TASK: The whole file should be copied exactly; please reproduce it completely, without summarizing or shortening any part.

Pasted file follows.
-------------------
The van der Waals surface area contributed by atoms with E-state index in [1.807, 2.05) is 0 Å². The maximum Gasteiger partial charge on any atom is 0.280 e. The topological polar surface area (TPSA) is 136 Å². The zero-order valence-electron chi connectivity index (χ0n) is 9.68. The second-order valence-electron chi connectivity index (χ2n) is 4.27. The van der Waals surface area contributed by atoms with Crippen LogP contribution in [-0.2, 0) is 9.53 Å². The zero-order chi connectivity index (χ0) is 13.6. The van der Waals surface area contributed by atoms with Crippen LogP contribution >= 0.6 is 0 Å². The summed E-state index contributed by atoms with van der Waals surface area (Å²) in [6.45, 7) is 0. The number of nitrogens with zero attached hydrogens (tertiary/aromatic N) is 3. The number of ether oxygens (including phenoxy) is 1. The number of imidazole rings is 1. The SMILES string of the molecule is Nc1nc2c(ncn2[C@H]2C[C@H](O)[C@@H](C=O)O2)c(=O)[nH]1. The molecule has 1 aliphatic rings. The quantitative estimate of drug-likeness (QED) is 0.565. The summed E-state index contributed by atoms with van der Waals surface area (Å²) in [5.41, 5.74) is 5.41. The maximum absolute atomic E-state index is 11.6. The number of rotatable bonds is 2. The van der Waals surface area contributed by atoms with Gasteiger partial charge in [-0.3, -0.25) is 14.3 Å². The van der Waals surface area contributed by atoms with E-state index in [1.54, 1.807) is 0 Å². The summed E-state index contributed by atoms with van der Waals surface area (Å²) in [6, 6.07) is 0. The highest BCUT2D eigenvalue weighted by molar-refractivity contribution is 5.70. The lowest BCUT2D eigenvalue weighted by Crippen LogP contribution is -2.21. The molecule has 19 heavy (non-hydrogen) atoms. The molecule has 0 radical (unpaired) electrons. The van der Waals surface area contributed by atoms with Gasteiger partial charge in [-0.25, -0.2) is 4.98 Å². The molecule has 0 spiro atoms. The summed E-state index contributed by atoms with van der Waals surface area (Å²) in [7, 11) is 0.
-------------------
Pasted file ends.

The van der Waals surface area contributed by atoms with E-state index in [1.807, 2.05) is 0 Å². The maximum Gasteiger partial charge on any atom is 0.280 e. The topological polar surface area (TPSA) is 136 Å². The zero-order valence-electron chi connectivity index (χ0n) is 9.68. The second-order valence-electron chi connectivity index (χ2n) is 4.27. The van der Waals surface area contributed by atoms with Crippen LogP contribution in [-0.2, 0) is 9.53 Å². The zero-order chi connectivity index (χ0) is 13.6. The van der Waals surface area contributed by atoms with Crippen LogP contribution >= 0.6 is 0 Å². The summed E-state index contributed by atoms with van der Waals surface area (Å²) in [6.45, 7) is 0. The number of nitrogens with zero attached hydrogens (tertiary/aromatic N) is 3. The number of ether oxygens (including phenoxy) is 1. The number of imidazole rings is 1. The SMILES string of the molecule is Nc1nc2c(ncn2[C@H]2C[C@H](O)[C@@H](C=O)O2)c(=O)[nH]1. The molecule has 1 aliphatic rings. The quantitative estimate of drug-likeness (QED) is 0.565. The summed E-state index contributed by atoms with van der Waals surface area (Å²) in [5.41, 5.74) is 5.41. The maximum absolute atomic E-state index is 11.6. The number of rotatable bonds is 2. The van der Waals surface area contributed by atoms with Gasteiger partial charge in [-0.3, -0.25) is 14.3 Å². The van der Waals surface area contributed by atoms with E-state index in [1.54, 1.807) is 0 Å². The summed E-state index contributed by atoms with van der Waals surface area (Å²) in [6, 6.07) is 0. The highest BCUT2D eigenvalue weighted by molar-refractivity contribution is 5.70. The lowest BCUT2D eigenvalue weighted by Crippen LogP contribution is -2.21. The molecule has 19 heavy (non-hydrogen) atoms. The molecule has 0 radical (unpaired) electrons. The van der Waals surface area contributed by atoms with Gasteiger partial charge in [-0.25, -0.2) is 4.98 Å². The molecule has 0 spiro atoms. The summed E-state index contributed by atoms with van der Waals surface area (Å²) in [7, 11) is 0.